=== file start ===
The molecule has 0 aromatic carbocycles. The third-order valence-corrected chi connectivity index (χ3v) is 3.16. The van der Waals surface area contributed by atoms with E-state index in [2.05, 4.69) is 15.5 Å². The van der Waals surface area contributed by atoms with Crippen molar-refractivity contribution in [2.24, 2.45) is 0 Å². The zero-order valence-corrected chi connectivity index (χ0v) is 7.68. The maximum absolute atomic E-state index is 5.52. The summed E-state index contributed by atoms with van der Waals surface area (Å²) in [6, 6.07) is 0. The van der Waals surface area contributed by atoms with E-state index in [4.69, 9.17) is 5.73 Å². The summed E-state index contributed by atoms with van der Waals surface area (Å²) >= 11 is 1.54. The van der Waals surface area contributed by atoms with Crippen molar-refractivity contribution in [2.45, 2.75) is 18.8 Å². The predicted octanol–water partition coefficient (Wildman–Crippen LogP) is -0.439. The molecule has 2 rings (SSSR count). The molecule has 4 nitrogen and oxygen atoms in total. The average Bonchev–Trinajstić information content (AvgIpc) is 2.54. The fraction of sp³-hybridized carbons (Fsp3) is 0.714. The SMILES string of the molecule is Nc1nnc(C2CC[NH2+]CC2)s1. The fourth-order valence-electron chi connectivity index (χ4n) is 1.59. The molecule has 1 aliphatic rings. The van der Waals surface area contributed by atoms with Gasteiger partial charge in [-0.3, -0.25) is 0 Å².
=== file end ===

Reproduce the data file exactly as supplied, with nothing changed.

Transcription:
The molecule has 0 aromatic carbocycles. The third-order valence-corrected chi connectivity index (χ3v) is 3.16. The van der Waals surface area contributed by atoms with E-state index in [2.05, 4.69) is 15.5 Å². The van der Waals surface area contributed by atoms with Crippen molar-refractivity contribution in [2.24, 2.45) is 0 Å². The zero-order valence-corrected chi connectivity index (χ0v) is 7.68. The maximum absolute atomic E-state index is 5.52. The summed E-state index contributed by atoms with van der Waals surface area (Å²) in [6, 6.07) is 0. The van der Waals surface area contributed by atoms with E-state index in [4.69, 9.17) is 5.73 Å². The summed E-state index contributed by atoms with van der Waals surface area (Å²) >= 11 is 1.54. The van der Waals surface area contributed by atoms with Crippen molar-refractivity contribution in [2.45, 2.75) is 18.8 Å². The predicted octanol–water partition coefficient (Wildman–Crippen LogP) is -0.439. The molecule has 2 rings (SSSR count). The molecule has 4 nitrogen and oxygen atoms in total. The average Bonchev–Trinajstić information content (AvgIpc) is 2.54. The fraction of sp³-hybridized carbons (Fsp3) is 0.714. The SMILES string of the molecule is Nc1nnc(C2CC[NH2+]CC2)s1. The fourth-order valence-electron chi connectivity index (χ4n) is 1.59. The molecule has 1 aliphatic rings. The van der Waals surface area contributed by atoms with Gasteiger partial charge in [-0.3, -0.25) is 0 Å².